You must also add actions to each new grammar production that you add to cflat.cup. Make sure that each action ends by assigning an appropriate value to RESULT. Note that the parser will return a Symbol whose value field contains the value assigned to RESULT in the production for the root nonterminal (nonterminal program).

Unparsing

To test your parser, you must write the unparse methods for the subclasses of ASTnode (in the file ast.java). When the unparse method of the root node of the program's abstract-syntax tree is called, it should print a nicely formatted version of the program (this is called unparsing the abstract-syntax tree). The output produced by calling unparse should be the same as the input to the parser except that:

  1. There will be no comments in the output.
  2. The output will be "pretty printed" (newlines and indentation will be used to make the program readable); and
  3. Expressions will be fully parenthesized to reflect the order of evaluation.

For example, if the input program includes:

if (b == -1) { x = 4+3*5-y; while (c) { y = y*2+x; } } else { x = 0; }

the output of unparse should be something like the following:

if ((b == (-1))) {
    x = ((4 + (3 * 5)) - y);
    while (c) {
        y = ((y * 2) + x);
    }
}
else {
    x = 0;
}

To make grading easier, put open curly braces on the same line as the preceding code and put closing curly braces on a line with no other code (as in the example above). Put the first statement in the body of an if or while on the line following the open curly brace. Whitespace within a line is up to you (as long as it looks reasonable).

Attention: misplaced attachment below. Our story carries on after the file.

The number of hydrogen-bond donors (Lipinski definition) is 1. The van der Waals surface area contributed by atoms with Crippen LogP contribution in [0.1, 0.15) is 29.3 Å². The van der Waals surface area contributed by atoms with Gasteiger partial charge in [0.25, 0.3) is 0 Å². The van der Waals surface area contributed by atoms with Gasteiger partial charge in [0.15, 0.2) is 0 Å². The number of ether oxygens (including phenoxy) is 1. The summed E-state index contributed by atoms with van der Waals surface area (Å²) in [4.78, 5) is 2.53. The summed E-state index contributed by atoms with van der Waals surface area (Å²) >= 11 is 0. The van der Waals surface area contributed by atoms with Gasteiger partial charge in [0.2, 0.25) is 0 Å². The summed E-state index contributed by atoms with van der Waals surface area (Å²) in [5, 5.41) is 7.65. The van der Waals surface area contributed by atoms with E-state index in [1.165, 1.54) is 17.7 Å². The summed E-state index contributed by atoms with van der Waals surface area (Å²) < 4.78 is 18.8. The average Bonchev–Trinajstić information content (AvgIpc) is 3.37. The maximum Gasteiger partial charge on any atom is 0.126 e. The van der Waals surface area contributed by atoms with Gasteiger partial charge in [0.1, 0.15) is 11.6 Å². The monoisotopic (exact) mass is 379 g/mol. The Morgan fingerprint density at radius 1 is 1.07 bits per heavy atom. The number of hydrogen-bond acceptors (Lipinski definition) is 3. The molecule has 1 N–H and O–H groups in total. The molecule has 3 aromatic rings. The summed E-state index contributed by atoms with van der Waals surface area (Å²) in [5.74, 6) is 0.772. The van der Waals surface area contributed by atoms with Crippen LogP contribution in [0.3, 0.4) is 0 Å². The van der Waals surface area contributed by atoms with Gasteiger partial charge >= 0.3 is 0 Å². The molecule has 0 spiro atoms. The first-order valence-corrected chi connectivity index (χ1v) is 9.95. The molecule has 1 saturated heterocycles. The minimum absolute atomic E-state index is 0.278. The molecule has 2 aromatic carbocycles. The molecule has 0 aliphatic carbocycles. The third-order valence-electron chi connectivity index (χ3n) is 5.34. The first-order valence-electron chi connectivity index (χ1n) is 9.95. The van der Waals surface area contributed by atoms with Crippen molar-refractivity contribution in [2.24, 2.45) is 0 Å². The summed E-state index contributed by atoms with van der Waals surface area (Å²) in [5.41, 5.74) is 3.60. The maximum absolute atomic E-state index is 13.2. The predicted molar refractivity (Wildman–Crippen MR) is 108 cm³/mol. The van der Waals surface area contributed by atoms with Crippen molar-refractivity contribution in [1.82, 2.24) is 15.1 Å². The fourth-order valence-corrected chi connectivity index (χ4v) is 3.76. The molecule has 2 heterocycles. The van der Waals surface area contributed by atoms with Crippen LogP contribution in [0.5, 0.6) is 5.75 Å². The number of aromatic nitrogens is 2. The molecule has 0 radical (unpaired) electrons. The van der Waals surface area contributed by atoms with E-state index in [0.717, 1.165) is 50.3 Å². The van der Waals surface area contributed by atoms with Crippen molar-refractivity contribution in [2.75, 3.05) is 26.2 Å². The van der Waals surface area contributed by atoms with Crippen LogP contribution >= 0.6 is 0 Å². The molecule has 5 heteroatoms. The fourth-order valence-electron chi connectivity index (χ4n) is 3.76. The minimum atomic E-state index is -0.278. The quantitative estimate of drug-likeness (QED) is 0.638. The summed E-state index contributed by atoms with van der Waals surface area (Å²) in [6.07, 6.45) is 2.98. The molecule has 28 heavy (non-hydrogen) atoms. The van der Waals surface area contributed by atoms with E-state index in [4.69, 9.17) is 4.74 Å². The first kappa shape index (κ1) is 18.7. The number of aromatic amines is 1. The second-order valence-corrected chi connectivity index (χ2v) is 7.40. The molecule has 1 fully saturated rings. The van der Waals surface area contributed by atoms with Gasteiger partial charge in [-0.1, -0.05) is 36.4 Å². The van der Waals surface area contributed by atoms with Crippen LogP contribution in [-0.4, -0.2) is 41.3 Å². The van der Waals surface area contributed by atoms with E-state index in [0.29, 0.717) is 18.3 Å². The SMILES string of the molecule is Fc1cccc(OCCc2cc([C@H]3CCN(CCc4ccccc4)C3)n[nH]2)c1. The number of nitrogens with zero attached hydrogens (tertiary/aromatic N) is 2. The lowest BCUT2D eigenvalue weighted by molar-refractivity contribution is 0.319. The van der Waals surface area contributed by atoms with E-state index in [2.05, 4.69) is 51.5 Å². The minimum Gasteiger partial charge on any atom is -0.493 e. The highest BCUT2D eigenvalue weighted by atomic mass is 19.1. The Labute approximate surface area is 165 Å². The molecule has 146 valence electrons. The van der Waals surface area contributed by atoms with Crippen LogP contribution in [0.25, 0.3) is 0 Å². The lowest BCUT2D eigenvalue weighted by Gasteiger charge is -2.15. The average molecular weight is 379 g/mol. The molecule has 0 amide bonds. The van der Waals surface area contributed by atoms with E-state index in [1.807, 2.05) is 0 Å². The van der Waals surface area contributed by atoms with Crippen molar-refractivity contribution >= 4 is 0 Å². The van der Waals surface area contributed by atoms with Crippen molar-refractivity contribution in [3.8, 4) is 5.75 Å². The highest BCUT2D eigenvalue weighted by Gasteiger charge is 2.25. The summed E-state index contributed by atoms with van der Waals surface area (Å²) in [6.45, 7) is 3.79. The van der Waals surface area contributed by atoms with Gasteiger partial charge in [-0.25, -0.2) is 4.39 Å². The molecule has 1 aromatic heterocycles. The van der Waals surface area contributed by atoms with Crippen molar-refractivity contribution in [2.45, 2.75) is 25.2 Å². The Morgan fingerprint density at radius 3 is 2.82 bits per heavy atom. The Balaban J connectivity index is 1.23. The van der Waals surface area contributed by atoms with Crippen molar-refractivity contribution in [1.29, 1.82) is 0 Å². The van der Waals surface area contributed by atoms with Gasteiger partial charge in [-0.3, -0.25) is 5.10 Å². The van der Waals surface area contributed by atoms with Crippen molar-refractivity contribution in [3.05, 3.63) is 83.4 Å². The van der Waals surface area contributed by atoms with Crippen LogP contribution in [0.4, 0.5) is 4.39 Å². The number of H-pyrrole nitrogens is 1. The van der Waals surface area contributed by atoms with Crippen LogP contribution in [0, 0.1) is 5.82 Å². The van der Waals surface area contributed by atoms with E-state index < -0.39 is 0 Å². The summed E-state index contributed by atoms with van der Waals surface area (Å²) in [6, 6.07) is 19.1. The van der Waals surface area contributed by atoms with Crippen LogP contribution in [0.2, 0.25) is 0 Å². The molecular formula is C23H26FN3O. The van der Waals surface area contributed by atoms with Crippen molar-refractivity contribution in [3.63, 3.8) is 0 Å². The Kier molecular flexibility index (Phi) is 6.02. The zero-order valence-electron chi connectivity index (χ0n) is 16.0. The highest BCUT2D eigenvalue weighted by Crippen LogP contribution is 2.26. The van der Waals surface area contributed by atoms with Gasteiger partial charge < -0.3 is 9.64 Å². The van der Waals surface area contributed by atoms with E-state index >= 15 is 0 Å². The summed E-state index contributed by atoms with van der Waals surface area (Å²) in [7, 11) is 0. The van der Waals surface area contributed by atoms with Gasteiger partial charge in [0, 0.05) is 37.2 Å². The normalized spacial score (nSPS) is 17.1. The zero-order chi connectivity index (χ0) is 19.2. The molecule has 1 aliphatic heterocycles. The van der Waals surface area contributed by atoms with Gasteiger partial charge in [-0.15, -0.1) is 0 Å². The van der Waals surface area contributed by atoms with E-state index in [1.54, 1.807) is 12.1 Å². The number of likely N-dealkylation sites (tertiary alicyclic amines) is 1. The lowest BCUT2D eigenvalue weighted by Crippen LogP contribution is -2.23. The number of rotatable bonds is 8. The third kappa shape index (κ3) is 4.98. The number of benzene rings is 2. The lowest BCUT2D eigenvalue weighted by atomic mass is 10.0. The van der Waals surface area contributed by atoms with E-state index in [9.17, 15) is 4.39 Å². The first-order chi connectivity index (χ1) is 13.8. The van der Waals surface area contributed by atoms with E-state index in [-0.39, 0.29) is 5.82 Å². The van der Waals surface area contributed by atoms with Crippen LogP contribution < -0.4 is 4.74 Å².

Note: Trying to unparse a tree will help you determine whether you have built the tree correctly in the first place. Besides looking at the output of your unparser, you should try using it as the input to your parser; if it doesn't parse, you've made a mistake either in how you built your abstract-syntax tree or in how you've written your unparser.

It is a good idea to work incrementally (see Suggestions for How to Work on This Assignment below for more detailed suggestions):

Modifying ast.java (IMPORTANT)

We will test your program by using our unparse methods on your abstract-syntax trees and by using your unparse methods on our abstract-syntax trees. To make this work, you will need to:

  1. Modify ast.java only by filling in the bodies of the unparse methods (and you must fill in all of the method bodies).
  2. Make sure that no field is null (i.e., when you call the constructor of a class with a LinkedList argument, that argument should never be null). The only two exceptions to these are ReturnStmtNode and CallExpNode; it is OK to make the ExpNode field of a ReturnStmtNode null (when no value is returned), likewise for the ExpListNode field of a CallExpNode (when the call has no arguments). Thus, you shouldn't be checking to see if a field is null or not, other than in these two nodes.